Epulides have three types and are recognized, grouped by tissue origin. The first is Fibromatous Epulis, they are pedunculated (on a stalk or stem) and non-ulcerating (no interruptions on the outside of the growth). Fibromatous is the most common non-cancerous oral tumor of dogs. These firm, pink tumors arise from the gums. Even a non-cancerous, Fibromatous may become quite large and completely envelop one or more teeth. also may not be possible to tell whether an oral tumor is an epulis or one of the less common, malignant tumors that may occur in the mouth. These growths may become inflamed and ulcerated, causing pain on chewing. They are most common in dogs over 8 years of age.


Other types of Epulis are Ossifying Epulis and Acanthomatous Epulis. Ossifying Epulis includes fibruous tissue and also contains bone cells and these may transform into a cancerous tumors. Ossifying has a greater abundance of hard tissue, osteoid, bone and cementum than fibromatous epulides. Fibromatous and ossifying epulides are now considered to be peripheral odontogenic fibromas, while Acanthomatous epulis is now called canine peripheral ameloblastoma or canine acanthomatous ameloblastoma. Acanthomatous (also called Oral Adamantinoma) is a locally invasive, sometimes recurrent, tumor of the gums of dogs and sometimes cats. These routinely aggressively invade local tissues including bone and they generally do not metastasize, but due to their locally aggressive nature surgical excision must include a full 1-cm margin of clinically normal tissue to prevent recurrence.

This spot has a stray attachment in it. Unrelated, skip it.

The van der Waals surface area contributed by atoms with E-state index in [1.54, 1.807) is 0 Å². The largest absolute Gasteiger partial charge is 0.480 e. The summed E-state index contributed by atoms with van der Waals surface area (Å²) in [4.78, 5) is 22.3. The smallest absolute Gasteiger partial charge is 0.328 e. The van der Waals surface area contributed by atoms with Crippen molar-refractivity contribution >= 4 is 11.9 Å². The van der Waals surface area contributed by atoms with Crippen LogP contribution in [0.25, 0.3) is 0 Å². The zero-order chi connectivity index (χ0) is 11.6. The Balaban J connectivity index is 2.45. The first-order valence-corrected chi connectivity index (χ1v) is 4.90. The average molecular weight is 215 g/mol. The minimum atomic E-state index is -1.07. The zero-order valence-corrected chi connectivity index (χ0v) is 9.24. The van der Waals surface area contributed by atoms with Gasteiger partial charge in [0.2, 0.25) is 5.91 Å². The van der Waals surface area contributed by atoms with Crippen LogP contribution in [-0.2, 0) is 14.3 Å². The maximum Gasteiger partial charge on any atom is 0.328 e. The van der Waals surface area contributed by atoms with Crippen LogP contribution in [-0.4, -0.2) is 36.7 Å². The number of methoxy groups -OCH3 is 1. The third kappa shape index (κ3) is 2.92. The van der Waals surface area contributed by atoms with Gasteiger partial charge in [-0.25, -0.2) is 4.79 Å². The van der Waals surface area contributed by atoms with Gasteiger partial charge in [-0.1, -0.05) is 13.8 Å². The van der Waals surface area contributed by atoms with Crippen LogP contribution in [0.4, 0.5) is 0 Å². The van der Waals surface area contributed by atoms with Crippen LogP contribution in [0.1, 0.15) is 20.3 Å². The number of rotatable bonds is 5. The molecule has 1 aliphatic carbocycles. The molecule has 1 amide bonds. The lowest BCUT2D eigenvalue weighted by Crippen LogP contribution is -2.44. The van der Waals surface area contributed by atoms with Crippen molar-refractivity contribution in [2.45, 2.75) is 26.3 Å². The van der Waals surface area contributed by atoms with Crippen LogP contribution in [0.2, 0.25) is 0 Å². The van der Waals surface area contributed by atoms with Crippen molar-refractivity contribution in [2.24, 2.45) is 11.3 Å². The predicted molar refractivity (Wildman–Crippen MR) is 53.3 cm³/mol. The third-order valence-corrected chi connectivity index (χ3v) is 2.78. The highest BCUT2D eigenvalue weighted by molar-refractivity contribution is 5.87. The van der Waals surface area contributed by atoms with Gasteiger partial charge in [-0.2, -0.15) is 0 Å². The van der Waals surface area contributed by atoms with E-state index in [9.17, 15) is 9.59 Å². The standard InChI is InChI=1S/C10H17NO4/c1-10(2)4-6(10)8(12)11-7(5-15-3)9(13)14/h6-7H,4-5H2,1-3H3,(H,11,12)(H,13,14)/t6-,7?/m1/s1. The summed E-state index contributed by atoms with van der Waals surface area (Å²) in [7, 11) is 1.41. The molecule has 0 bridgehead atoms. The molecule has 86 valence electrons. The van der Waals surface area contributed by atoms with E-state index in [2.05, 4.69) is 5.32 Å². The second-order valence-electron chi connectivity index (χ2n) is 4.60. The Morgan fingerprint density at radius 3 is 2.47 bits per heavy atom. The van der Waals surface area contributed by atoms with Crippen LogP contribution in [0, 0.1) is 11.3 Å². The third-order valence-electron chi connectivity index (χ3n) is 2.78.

An epulis is usually first noticed as a growth on the gum line of the dog's mouth. In rare cases, teeth may be moved from their normal position because of the growth of the epulis. Your pet is initially unaffected by the epulis. However, if the growth becomes large, it could bleed, cause problems with eating, or affect the teeth or jawbone. An epulis is treated by surgically removing it, including a broad margin around the growth. Sometimes, especially with larger tumors, teeth adjacent to the epulis have to be removed. In other cases, portions of the jawbone may need to be removed to cure the condition, for if a portion remains, it will often regrow. Radiation treatment is sometimes used in addition to or instead of surgery for treating large tumors. The prognosis is good if the entire epulis can be removed, so it's best to avoid delay of surgery that would allow the epulis to grow. After surgical removal, the prognosis can be very good depending on the type of epulis removed. A subtype of epulis called an "acanthomatous" epulis can cause more bone problems than the other types, and can be more difficult to completely remove.
 

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Discussion Starter · #6 ·
Thanks Christine! That was very helpful information and I will discuss with my vet.

As I was looking in Hudsons mouth yesterday or at least trying to I noticed that I didn't describe it well or in the accurate location per say.

The dull white/grey looking mark isnt actually between his teeth and gum wall but its actually under the tongue. Kind of hard to explain.

does that information help at all?
 

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My boxer just turned 6, Vinny, and he looks like he is trying to eat the air. I believe it may be the same thing.